If training is such a high volume, low margin business, how does BigKnowledge make any money? Who is the deep-pocketed backer who keeps
it afloat? Who will be their target in Ontario or the rest of the country?
I’m a little disappointed ITBusiness.ca hasn’t taken a look at the new tax proposed by the Copyright Board of Canada from the perspective of the little guy.
A couple of quick points. My hard drive has some MP3s on it. If you wanted to treat my 100 gigabyte hard drive as a large memory stick, its cost just went from $400 to about $ 8,400.00. The memory stick may be used more often for stolen MP3s, but that’s no basis for a law. This is nearly a 100 per cent tax on CDRs. A $100 tax on MP3 players is a lot, certainly enough to encourage some cross-border shopping and a stigma that Canada is anti-digital. Never mind the fact that the tax will quickly stretch into several hundred given the pace of memory increases in these device.
Why are just musicians being compensated? Why not the visual arts as well? As a software developer whose software could be re-distributed illegally, why isn’t my company being compensated? At least it may help compensate for the surtax we already pay to do our data backups on CD. But clearly, the line up starts with the big money already in the pockets of the recording industry.
The music industry decided to sell digital, and now we’re being asked to pay their insurance premiums. It’s ridiculous and very bad precedent.
The impact of Microsoft’s decision is actually very low. Applets popping up in web pages will be impacted, that is about all. It does not compromise serious Java server-client application development. On the other hand, Sun is right in criticizing Microsoft’s attempt to limit Java on XP since there is no good reason to do that.
Against commercial politics, you play a commercial-lawsuit game or you let Microsoft behave the way it wants. The latter attitude I think would rather tarnish Sun’s image among the developer community than the other way around. The .Net development kit and C# as a glue for multi-language code management is another story and has basically been received very well, even among the open source community. I do not believe it could be compromised by asking Microsoft to make out-of-the-box Explorer Java compatible. Your article is confusing many different things. I would have expected sharper coverage considering what I usually read in your pages.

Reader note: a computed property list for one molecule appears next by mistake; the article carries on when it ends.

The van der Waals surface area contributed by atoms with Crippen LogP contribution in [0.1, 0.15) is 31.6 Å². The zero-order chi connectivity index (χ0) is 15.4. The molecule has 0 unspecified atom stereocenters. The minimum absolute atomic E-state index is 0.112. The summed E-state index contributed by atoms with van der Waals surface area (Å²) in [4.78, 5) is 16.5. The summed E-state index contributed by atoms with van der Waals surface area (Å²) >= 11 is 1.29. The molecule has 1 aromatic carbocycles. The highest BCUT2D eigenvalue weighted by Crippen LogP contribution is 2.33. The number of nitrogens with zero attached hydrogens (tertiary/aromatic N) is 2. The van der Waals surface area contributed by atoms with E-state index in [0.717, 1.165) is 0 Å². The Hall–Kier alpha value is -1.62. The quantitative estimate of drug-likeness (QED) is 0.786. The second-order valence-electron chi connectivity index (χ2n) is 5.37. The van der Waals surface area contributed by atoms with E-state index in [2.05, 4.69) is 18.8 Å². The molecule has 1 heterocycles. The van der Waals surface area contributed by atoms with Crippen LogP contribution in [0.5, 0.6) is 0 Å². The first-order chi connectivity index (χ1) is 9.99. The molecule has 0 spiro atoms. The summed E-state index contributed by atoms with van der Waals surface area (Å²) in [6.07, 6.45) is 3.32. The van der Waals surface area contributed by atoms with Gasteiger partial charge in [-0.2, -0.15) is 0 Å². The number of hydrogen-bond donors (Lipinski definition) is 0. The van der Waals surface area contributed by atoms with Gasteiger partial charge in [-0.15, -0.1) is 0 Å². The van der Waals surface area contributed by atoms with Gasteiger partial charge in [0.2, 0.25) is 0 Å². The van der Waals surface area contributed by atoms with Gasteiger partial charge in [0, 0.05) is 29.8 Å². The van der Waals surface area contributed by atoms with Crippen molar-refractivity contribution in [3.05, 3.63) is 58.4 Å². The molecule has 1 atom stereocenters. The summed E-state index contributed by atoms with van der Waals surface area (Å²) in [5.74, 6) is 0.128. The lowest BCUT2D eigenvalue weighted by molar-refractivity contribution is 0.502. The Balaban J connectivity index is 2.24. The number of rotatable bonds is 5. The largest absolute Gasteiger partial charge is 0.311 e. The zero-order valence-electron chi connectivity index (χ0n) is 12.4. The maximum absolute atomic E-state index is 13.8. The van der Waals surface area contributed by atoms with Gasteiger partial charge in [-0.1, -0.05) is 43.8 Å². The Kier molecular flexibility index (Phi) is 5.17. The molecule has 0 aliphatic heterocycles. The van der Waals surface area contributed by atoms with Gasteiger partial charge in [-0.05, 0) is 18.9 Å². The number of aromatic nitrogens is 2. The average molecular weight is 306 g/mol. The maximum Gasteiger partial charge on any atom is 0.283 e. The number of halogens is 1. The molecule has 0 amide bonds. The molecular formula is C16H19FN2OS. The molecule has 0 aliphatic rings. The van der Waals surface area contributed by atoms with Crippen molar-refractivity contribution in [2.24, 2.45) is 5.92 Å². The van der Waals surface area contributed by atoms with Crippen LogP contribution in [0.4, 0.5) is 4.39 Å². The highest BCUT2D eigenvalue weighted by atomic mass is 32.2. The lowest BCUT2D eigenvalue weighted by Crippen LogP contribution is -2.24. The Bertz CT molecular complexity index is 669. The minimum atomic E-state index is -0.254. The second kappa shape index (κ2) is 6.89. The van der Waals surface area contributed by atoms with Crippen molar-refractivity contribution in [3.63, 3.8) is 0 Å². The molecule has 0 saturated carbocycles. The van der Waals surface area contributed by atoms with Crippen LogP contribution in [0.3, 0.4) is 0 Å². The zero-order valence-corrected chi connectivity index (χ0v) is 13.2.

You conclude your article by stating that the customers’ verdict doesn’t matter anymore. I have to agree! I don’t think it has mattered for many years.
All I ever hear about is the poor quality of Microsoft applications – ESPECIALLY their operating system. If the verdict of consumers really did matter, Microsoft would have been out of business long ago! Unfortunately, as I’m sure you know, due to their terrible (and illegal) business practices and total lack of morals they have managed to destroy any other options a consumer might have for desktop products and OSes. It’s Microsoft’s continued efforts to embrace and extend open standards – thereby controlling them – that have caused so many problems, especially for companies like Sun.
Although Sun might be doing the wrong thing here, I can only think that it is providing a step towards reducing the frightening monopoly that Microsoft has over the IT industry, and the desktop specifically, it must be a good thing. Judging Sun as being wrong in anything they do regarding Java is hardly fair considering what Microsoft themselves have done to anything they consider competition (which is to say almost everything). At the end of the day, the Java standard is on the road to becoming an excellent one. It offers choices for business that nothing else on the market offers (except perhaps something like Perl). .Net is hardly comparative and simply locks you into a vendor of low quality software. I’d hardly consider that a better solution.
I read your article “”Manufacturer catches the wireless wave”” with interest. Here in South Dundas, Ont., we have implemented a fibre optic and wireless GigE system to deliver broadband services to our rural-urban and rural farming community. We have Extreme Networks GigE switches in three of our rural villages, connected with Tsumani radios, and delivering 10 and 100 Mbps services over 400 fibre pairs and three wireless distribution base stations. We reach 5-8 km into the farm areas and the community-owned network is growing.
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